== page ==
Indianapolis marks Colts' 30th anniversary

INDIANAPOLIS - Thirty years ago this week, 15 Mayflower moving trucks rolled up to a Baltimore stadium at 2 a.m. They were quickly loaded up and then sent in different directions off to their destination: Indianapolis.

Then Indianapolis Mayor Bill Hudnut proclaimed March 29, 1984, "one of the greatest days in the history of this city." It was the day Indy "stole" the Colts from Baltimore.

"It was really kind of a sneak attack, wasn't it?" said Colts fan Ron Davis. "I really thought it was kind of slick the way they did it. But they got them in here, so that's all that mattered."

In the past 30 years, landing an NFL team has led to the construction of Lucas Oil Stadium, which helped us land a Super Bowl and put Indy in the international spotlight. And that's only one of the many other huge sporting events the city now regularly hosts.

"Oh, I think it's made it grow and prosper and the tourism that it brings and the money for the economy," said Colts fan Angela Hoffman. "I think it's just really helped it grow and brought a lot of new things into Indianapolis."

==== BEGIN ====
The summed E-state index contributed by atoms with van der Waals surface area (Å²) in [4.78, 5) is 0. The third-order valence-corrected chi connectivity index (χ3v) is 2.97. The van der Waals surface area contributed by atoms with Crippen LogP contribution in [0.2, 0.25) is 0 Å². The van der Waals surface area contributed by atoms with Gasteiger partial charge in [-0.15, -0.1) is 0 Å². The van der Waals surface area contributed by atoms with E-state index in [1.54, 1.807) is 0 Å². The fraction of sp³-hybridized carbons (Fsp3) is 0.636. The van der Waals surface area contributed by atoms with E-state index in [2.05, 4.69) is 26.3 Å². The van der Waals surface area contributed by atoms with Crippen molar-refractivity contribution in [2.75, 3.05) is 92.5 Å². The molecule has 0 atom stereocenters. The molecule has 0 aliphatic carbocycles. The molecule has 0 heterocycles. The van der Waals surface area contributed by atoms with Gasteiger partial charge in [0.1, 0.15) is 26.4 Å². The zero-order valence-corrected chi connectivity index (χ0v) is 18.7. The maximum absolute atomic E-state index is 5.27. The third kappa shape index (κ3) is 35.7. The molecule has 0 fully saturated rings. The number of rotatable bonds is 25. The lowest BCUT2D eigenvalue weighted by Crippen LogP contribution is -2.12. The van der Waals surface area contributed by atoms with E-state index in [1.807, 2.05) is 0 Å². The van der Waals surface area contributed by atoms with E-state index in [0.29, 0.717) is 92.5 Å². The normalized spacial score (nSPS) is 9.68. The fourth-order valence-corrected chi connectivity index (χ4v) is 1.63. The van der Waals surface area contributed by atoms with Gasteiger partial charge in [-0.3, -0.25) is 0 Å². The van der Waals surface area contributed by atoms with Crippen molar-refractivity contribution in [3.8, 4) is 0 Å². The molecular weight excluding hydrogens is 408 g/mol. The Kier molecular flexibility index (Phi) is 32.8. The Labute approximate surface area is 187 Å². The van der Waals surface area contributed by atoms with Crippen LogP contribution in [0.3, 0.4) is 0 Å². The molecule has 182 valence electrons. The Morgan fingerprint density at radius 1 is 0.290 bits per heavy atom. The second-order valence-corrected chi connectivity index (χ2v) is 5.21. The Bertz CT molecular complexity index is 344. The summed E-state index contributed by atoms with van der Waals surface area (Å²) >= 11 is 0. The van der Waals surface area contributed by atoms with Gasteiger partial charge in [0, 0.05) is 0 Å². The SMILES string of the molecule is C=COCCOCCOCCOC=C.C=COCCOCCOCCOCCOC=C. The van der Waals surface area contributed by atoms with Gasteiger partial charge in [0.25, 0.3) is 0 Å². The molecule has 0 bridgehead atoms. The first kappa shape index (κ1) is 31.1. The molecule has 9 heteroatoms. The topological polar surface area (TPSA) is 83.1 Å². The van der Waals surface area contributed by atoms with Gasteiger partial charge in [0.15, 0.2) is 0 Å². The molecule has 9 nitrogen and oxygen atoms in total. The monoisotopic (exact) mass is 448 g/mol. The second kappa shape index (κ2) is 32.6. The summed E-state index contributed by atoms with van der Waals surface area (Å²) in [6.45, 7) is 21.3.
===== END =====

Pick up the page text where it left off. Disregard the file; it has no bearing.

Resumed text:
Her husband Bill agrees.

"I think it's worked out great. I think it's made the rivalry between the Ravens and the Colts that much better," Bill said. "And like she said, it's been great for the economy and I think Indianapolis is a great place to host sporting events and I think that all kind of started with the legacy that the Colts have built."

Thinking of that night 30 years ago, IMPD Chief Rick Hite, who was working in Baltimore at the time, says he can only laugh.

"The story was that at that time I was a young detective working with the mayor's office. And there came a point where we had to call him early in the morning and let him know there's some trucks visiting the Owings Mill Coke Complex," Hite said. "And they were loading up the truck and heading south. And waking him out of his sleep and having a conversation with him about that was interesting."

Those trucks took 15 separate routes to Indianapolis so as not to draw the attention of Maryland State Police. Once at the Indiana state line, each moving truck got an ISP escort to the team's new home at the then-brand-new Hoosier Dome.

Hite says he's glad he ended up in the same city as his old team.

"It's great family fun to go to it," Hite said. "So I think it's fantastic."

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